As soon as the iconic sound of Frankie Valli and the Four Seasons is played across the dancefloor, it is instantly recognisable, even nearly sixty years after the group charmed lovers and listeners across the world.
It is hard to resist singing along to some of their biggest hits. From Can’t take my eyes Off You and Sherry to Big Girls Don’t Cry and the classic December 1963 (Oh, What a Night), you’re sure to know the words to at least one of their tracks.
Their sound is timeless, and the legacy of Frankie Valli and the Four Seasons now not only continues through their music but on the stage too, with the award-winning musical Jersey Boys.
Now starting it’s second UK tour after roaring success, this show has swaggered onto the stage at Southampton’s Mayflower Theatre, ready to transport us back to the sixties; to the heyday of classic rock ‘n’ roll and the giants of the airwaves.
I was delighted to be invited along to review the production after hearing very good things from friends and family who had previously seen the show.
A roaring success and a musical sensation, Frankie Valli and the Four Seasons – and their many previous incarnations – saw incredible success at a time when the charts were a fierce battleground. Facing the titans of the sixties music scene like The Beatles and The Rolling Stones was no mean feat, but their honest, relatable music won hearts across the world; they even became a source of inspiration for that very same musical competition and had such a wide appeal; their place in the Rock & Roll Hall of Fame is well earned.
However, like most bands, they had their ups and their downs. Directed by Des McAnuff, Jersey Boys offers an insight into the story behind the success, not from a film or a book, but from real life.
The show takes us on a journey from the group’s humble beginnings to the heady heights of fame, and back down to earth again. Each of the Four Seasons tells their side of the story through…well…the four seasons of the life of the band.
It’s a clever format; almost like a documentary on stage. This is no fantastical story crafted from the band’s hits, like We Will Rock You or American Idiot, but straight-up storytelling. The simplicity is brilliant. Each band member has his version of events, and they are woven together seamlessly.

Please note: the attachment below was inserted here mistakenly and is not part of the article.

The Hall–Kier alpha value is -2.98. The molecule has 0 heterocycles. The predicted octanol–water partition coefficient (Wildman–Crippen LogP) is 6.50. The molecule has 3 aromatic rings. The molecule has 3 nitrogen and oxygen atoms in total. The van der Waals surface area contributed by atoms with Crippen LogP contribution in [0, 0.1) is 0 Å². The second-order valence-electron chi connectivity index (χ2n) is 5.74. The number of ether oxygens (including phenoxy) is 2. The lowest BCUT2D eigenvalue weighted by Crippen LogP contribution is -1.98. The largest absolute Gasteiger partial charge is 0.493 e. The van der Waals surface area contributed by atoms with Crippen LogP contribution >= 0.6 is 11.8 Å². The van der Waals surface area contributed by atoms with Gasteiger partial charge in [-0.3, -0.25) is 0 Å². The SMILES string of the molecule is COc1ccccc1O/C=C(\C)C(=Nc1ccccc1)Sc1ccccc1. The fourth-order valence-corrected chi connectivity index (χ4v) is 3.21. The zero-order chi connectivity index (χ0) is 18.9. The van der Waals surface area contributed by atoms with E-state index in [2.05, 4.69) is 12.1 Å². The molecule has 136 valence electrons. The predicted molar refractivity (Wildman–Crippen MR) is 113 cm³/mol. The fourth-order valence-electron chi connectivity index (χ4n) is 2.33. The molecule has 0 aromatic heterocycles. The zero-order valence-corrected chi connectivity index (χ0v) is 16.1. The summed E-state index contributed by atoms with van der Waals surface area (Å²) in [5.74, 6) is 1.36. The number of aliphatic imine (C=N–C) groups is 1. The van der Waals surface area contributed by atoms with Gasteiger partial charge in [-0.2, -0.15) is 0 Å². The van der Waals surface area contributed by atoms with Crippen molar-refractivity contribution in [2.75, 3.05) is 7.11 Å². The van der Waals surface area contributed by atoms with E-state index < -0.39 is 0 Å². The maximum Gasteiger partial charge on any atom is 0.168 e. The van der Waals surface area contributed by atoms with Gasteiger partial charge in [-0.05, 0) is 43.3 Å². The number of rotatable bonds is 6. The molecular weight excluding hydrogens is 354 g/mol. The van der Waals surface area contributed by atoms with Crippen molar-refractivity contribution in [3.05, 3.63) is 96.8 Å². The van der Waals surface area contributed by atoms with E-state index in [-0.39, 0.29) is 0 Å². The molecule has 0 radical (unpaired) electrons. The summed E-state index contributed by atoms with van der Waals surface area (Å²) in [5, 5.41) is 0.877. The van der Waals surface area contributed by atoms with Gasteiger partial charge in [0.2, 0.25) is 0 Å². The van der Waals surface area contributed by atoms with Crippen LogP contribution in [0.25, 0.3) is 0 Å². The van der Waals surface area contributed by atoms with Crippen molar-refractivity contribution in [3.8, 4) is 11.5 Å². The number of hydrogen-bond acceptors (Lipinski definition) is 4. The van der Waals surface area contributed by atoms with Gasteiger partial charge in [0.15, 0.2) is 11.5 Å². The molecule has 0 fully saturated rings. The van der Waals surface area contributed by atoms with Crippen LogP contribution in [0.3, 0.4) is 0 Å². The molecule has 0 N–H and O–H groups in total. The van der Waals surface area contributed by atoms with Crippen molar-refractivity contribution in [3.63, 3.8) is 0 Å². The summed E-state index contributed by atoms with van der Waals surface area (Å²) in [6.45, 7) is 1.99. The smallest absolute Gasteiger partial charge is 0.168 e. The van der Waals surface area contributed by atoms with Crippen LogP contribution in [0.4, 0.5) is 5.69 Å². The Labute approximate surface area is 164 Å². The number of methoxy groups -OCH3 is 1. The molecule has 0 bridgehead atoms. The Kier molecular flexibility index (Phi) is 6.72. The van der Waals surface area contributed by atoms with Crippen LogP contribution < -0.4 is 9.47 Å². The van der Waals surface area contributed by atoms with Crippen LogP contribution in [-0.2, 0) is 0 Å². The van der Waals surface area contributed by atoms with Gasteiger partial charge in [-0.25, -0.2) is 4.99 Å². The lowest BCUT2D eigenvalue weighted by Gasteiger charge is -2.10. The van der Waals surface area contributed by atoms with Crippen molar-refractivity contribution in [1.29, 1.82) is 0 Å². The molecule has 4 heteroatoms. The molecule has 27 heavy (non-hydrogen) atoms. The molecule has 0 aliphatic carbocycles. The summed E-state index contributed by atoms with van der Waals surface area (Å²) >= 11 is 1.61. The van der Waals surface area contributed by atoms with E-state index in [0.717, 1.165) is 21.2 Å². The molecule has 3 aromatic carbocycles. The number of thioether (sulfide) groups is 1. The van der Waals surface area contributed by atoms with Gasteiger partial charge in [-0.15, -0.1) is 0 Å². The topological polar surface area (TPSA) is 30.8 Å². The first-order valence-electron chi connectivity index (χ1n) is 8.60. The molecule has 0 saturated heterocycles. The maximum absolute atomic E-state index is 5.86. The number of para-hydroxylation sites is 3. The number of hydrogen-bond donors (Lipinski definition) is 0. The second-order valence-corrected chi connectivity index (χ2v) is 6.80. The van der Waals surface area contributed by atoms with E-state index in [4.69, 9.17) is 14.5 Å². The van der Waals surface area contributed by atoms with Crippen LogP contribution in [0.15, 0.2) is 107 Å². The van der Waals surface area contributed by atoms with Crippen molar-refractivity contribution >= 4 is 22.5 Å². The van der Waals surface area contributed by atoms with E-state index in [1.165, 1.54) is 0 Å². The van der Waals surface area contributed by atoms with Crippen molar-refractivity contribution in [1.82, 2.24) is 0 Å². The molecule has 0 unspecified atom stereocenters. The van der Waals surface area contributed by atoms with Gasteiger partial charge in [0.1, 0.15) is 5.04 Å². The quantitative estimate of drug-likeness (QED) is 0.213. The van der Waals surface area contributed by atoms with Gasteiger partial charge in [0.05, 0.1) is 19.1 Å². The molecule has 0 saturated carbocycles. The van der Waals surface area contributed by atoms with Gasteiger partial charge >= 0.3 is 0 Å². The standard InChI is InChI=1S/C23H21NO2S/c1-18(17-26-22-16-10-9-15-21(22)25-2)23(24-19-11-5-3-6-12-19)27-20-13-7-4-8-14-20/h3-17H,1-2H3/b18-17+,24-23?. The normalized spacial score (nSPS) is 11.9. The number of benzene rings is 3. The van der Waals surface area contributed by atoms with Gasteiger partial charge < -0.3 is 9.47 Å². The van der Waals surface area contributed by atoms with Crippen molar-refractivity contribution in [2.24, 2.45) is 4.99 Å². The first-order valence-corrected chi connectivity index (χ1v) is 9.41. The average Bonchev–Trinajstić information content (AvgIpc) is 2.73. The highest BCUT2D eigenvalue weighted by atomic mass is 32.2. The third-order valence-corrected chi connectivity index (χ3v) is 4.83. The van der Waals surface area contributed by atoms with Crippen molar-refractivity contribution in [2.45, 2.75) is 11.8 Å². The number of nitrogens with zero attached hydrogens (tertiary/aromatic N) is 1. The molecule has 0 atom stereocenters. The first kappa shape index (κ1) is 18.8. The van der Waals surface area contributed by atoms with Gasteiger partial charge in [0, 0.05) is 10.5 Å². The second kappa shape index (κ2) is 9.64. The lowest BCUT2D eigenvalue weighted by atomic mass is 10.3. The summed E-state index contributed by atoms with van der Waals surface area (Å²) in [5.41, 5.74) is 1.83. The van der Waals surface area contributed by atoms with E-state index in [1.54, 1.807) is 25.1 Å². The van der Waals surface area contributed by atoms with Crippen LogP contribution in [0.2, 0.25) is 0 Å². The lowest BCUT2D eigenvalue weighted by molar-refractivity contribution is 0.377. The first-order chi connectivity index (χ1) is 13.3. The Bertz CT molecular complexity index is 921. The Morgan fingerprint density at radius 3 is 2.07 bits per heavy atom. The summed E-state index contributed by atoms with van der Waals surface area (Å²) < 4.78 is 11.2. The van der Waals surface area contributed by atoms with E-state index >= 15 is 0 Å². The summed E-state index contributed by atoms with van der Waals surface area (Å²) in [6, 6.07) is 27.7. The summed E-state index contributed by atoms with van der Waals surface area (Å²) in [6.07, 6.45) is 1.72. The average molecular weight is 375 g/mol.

The story begins by laying the foundations, introducing characters and, naturally, setting the scene. Admittedly, it takes a while to settle into it the story. It’s not slow, but there is a level of detail that is a little hard to keep up with, and along with those distinct Jersey accents, it’s tricky to understand who’s who and what’s what for a very short period of time.
However, the pace soon picks up, the characters are fleshed out, and the scene is really set for the rest of the show. It is then that the action really starts; the group is formed one member at a time, and they on the road to fame.
Throughout the production, we are met with hit after hit. Each track is seamlessly infused with the narrative, dispersed between dialogue and keeping up the pace.
The music is sensational. Of course, that’s to be expected from a musical about a world-famous band, but the standard is incredibly high. The vocals are spot on and the harmonies are so perfect it’s easy to imagine that you’re watching the real deal.
Those very vocals belong to a brilliant cast. The Four Seasons each stand out with strong personalities as well as voices. Simon Bailey is fantastic as the cocky and unruly Tommy Devito and, as the first of the Seasons to say his bit, he makes for a very strong start.
Michael Watson is impressive as Frankie Valli himself; with vocals that cut through the music and hit the high notes with ease, we watch him become the frontman he was meant to be. Watson plays the role with skill and credibility.
Declan Egan as the once one-hit-wonder Bob Gaudio is charming and rather loveable, but is no soft touch; Egan plays this role extremely well and commands attention with a smile. Lewis Griffiths’s Nick Massi appears to be a man of few words, but when he has his moment he is assertive and surprisingly witty. His bass vocals are as impressive as Frankie’s falsettos.
And it’s not just about the quartet. Each member of the supporting cast are excellent too; the mob, the women, the managers and the rest do not fade behind the scenes but hold their own on stage and complete the whole production.
The set (designed by Klara Ziedlerova) is simple and so effective; minimalistic design enables a bar to transform instantly into a cell; a bedroom into a recording studio. The slickness of the production stands out and makes the show a pleasure to watch. There are no jarring moments; no awkward set transitions. It runs like clockwork, flawlessly, as a top-notch musical should.
By the end of the show, it is guaranteed that the audience will be dancing in their seats. It’s hard not to.
I had a wonderful night watching Jersey Boys and it really did live up to its reputation. This is one hell of a show, and it dazzles with talent, wit, and sincerity; an insight into stardom, the story of the rise to fame, and a nostalgic trip down memory lane.
You could almost say it’s just too good to be true; it’s easy to see why, much like the original Four Seasons, this show has been such a success.
Oh, what a night of excellent theatre and musical magic!
Tickets gifted by Mayflower Theatre, but my opinions are all completely honest, unbiased and my own.
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Image credits: Brinkhoff & M+Âgenburg